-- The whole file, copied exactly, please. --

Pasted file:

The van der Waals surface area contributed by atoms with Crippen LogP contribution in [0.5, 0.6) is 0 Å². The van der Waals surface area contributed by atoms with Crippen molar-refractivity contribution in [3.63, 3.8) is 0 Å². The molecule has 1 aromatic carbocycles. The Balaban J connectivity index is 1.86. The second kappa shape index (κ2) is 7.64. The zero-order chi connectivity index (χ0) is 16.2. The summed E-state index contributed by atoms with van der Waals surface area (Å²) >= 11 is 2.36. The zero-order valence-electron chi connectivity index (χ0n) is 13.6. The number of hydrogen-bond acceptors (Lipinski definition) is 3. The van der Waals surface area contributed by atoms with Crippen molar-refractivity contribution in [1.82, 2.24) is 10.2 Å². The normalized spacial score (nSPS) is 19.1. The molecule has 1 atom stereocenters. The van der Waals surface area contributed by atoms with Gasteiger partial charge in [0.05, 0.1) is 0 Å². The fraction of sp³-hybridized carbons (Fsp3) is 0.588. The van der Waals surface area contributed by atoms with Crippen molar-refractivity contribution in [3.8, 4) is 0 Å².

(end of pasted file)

The van der Waals surface area contributed by atoms with Crippen LogP contribution in [0.5, 0.6) is 0 Å². The van der Waals surface area contributed by atoms with Crippen molar-refractivity contribution in [3.63, 3.8) is 0 Å². The molecule has 1 aromatic carbocycles. The Balaban J connectivity index is 1.86. The second kappa shape index (κ2) is 7.64. The zero-order chi connectivity index (χ0) is 16.2. The summed E-state index contributed by atoms with van der Waals surface area (Å²) >= 11 is 2.36. The zero-order valence-electron chi connectivity index (χ0n) is 13.6. The number of hydrogen-bond acceptors (Lipinski definition) is 3. The van der Waals surface area contributed by atoms with Crippen molar-refractivity contribution in [1.82, 2.24) is 10.2 Å². The normalized spacial score (nSPS) is 19.1. The molecule has 1 atom stereocenters. The van der Waals surface area contributed by atoms with Gasteiger partial charge in [0.05, 0.1) is 0 Å². The fraction of sp³-hybridized carbons (Fsp3) is 0.588. The van der Waals surface area contributed by atoms with Crippen molar-refractivity contribution in [3.8, 4) is 0 Å².